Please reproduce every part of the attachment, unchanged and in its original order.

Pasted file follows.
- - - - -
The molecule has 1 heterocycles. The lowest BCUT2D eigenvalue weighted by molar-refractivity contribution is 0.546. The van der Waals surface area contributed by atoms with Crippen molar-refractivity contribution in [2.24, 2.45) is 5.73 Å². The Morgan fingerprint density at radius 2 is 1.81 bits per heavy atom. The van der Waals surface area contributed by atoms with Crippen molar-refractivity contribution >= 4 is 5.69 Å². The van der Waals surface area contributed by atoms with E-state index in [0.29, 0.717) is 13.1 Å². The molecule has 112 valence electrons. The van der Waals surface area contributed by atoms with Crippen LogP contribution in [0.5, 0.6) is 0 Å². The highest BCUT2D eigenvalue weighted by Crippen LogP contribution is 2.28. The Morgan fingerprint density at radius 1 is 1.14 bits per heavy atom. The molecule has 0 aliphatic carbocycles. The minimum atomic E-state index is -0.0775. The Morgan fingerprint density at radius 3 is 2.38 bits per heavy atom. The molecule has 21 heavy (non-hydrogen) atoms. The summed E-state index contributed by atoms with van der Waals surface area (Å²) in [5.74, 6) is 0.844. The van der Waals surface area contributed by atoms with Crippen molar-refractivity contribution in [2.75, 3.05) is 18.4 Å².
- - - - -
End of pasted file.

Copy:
The molecule has 1 heterocycles. The lowest BCUT2D eigenvalue weighted by molar-refractivity contribution is 0.546. The van der Waals surface area contributed by atoms with Crippen molar-refractivity contribution in [2.24, 2.45) is 5.73 Å². The Morgan fingerprint density at radius 2 is 1.81 bits per heavy atom. The van der Waals surface area contributed by atoms with Crippen molar-refractivity contribution >= 4 is 5.69 Å². The van der Waals surface area contributed by atoms with E-state index in [0.29, 0.717) is 13.1 Å². The molecule has 112 valence electrons. The van der Waals surface area contributed by atoms with Crippen LogP contribution in [0.5, 0.6) is 0 Å². The highest BCUT2D eigenvalue weighted by Crippen LogP contribution is 2.28. The Morgan fingerprint density at radius 1 is 1.14 bits per heavy atom. The molecule has 0 aliphatic carbocycles. The minimum atomic E-state index is -0.0775. The Morgan fingerprint density at radius 3 is 2.38 bits per heavy atom. The molecule has 21 heavy (non-hydrogen) atoms. The summed E-state index contributed by atoms with van der Waals surface area (Å²) in [5.74, 6) is 0.844. The van der Waals surface area contributed by atoms with Crippen molar-refractivity contribution in [2.75, 3.05) is 18.4 Å².